Romeo and Juliet is a mandatory part of a 9th graders English Curriculum, meaning 4 million students will read and evaluate one of William Shakespeare’s most famous plays each year. Romeo and Juliet is required in schools across America and even Canada so students can learn Old English while reading a beautiful story where challenging literary devices are used. William Shakespeare’s Romeo and Juliet uses metaphors, symbolism, and dramatic irony to create more meaning in this play, initially generating a more poignant story for readers throughout America.
Shakespeare’s Romeo and Juliet uses metaphors to compare unlike things, causing great thought and analysis throughout his work. An example of a metaphor used in Romeo and Juliet is “As I hate hell, all Montagues, and thee,” (Shakespeare 1.1.72). Tybalt is comparing hell to all of the people with the name Montague, especially Benvolio, saying how he hates them all as much as he hates hell. Another use of metaphors in Romeo and Juliet is when Romeo says “It is the East, and Juliet is the sun,” (Shakespeare 2.2.3). Here Romeo is calling Juliet the sun, saying how bright and glorious she is in his eyes. Metaphors are just one of several literary devices used in Shakespeare’s Romeo and Juliet. Romeo and Juliet by Shakespeare uses sybolism as a way of expressing more than what is being said by the characters, causing readers to stop and think about his words.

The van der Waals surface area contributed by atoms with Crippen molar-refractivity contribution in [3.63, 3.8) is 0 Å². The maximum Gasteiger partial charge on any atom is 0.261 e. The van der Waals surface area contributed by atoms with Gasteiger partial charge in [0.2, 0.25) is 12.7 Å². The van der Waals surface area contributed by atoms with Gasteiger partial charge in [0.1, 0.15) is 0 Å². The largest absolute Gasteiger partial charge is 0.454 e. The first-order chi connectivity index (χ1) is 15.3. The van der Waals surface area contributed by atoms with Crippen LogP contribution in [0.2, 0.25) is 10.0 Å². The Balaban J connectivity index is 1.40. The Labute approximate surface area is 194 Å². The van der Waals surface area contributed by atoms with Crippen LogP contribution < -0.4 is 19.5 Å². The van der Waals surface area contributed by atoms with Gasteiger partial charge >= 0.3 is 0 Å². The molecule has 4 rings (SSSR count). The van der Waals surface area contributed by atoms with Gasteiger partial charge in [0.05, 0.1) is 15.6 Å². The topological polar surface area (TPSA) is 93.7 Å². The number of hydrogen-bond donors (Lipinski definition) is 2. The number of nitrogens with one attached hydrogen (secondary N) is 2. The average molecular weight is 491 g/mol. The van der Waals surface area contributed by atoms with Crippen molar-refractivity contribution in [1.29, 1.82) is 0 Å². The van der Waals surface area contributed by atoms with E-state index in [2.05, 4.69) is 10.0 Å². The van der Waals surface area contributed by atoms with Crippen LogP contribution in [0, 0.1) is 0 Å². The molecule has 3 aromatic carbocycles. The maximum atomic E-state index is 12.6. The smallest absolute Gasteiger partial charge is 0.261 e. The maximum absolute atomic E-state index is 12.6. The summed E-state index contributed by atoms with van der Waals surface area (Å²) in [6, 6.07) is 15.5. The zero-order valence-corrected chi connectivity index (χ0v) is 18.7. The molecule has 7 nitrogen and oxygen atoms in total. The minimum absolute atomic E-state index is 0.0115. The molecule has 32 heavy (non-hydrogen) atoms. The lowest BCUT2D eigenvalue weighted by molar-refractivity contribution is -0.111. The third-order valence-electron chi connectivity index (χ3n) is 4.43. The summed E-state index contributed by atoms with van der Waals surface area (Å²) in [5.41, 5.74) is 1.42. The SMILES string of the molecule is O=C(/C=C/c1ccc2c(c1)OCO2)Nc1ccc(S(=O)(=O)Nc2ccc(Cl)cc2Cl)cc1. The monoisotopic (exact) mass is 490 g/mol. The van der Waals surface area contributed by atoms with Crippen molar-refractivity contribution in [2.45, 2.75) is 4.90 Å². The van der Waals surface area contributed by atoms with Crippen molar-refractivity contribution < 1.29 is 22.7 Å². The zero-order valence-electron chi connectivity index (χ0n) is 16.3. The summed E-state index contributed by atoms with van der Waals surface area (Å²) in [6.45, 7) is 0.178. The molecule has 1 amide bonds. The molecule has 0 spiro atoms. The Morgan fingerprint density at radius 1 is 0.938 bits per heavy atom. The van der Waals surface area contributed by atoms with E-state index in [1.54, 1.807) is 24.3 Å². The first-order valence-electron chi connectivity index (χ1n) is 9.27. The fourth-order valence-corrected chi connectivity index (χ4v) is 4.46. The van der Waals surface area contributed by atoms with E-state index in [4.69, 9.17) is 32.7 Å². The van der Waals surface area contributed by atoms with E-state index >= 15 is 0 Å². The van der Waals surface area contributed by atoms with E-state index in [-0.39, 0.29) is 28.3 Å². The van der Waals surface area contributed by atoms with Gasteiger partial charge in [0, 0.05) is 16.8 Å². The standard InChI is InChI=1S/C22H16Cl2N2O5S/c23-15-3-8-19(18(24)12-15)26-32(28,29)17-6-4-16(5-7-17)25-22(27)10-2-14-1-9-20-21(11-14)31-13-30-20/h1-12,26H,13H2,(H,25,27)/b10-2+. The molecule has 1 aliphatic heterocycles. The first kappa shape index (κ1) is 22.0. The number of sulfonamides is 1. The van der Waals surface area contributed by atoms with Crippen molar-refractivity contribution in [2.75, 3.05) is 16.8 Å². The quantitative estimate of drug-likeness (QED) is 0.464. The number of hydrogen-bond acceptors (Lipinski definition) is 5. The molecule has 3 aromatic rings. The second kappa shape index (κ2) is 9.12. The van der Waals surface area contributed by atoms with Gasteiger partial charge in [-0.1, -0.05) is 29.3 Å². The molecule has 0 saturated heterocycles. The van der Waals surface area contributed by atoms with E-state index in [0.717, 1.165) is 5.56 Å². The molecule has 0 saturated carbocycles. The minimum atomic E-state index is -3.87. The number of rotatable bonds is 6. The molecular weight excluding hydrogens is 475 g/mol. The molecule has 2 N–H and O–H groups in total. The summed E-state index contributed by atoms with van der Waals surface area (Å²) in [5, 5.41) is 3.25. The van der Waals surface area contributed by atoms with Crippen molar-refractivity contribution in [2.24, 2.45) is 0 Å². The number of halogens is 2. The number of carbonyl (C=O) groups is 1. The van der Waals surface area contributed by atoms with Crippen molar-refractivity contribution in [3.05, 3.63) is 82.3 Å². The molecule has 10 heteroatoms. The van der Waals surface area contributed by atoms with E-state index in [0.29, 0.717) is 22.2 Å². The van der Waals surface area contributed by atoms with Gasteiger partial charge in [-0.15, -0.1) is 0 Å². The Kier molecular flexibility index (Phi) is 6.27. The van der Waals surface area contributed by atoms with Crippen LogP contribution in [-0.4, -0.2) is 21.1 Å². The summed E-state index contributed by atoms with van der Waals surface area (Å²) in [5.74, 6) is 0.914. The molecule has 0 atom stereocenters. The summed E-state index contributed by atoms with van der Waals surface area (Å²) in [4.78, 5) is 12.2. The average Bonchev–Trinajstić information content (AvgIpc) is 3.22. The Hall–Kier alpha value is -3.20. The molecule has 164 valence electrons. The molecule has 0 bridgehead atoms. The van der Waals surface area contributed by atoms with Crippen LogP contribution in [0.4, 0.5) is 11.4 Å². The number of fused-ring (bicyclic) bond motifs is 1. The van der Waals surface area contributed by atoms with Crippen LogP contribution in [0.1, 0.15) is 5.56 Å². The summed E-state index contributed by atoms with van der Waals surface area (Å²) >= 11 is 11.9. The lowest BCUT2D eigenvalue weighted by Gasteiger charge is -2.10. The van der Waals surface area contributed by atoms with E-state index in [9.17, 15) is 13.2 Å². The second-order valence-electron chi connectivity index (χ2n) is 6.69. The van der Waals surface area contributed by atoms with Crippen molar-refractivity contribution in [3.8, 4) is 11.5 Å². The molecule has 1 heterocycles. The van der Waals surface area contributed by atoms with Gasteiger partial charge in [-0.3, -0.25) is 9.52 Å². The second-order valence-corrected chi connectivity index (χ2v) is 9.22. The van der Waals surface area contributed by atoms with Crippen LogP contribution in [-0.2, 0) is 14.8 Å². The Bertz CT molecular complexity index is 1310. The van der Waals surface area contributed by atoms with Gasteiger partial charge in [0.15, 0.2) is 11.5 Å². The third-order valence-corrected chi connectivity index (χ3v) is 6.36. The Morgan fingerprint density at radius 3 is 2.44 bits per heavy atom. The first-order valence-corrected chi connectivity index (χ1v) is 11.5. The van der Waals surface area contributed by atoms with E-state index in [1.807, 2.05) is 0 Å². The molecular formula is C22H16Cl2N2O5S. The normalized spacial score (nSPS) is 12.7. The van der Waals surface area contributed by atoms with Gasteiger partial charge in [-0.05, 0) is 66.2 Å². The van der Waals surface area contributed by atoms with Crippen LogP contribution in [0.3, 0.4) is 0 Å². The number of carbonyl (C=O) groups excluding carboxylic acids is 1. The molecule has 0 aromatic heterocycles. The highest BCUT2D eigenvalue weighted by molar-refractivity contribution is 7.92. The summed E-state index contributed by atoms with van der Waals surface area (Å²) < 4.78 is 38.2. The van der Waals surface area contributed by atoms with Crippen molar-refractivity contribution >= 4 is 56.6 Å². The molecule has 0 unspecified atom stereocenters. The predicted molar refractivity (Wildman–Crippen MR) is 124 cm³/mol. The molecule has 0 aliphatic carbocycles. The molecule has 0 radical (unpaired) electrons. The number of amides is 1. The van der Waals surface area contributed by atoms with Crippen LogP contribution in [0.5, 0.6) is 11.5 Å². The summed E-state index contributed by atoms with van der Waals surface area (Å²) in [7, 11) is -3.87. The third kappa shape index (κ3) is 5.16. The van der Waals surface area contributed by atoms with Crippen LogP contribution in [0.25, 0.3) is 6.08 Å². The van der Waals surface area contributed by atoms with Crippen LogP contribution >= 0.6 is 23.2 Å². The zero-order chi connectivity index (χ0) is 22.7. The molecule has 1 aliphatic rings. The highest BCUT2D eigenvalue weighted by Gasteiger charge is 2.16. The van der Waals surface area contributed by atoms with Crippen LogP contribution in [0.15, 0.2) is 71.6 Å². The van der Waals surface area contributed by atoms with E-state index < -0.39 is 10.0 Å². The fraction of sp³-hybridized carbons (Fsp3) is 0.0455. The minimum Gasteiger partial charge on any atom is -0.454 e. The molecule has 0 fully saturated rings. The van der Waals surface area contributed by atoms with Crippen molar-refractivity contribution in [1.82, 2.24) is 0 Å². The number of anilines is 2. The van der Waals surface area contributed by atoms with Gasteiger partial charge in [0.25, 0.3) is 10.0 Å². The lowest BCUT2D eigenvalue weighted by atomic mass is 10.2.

Don’t waste time! Our writers will create an original "Literary Devices in Romeo and Juliet" essay for you whith a 15% discount.Create order
An example of symbolism used in the text of Romeo and Juliet is “Where underneath the grove of a sycamore,” (Shakespeare 1.1.123). The tree in the forest symbolizes isolation in this scene.
We will send an essay sample to you in 2 Hours. If you need help faster you can always use our custom writing service.Get help with my paper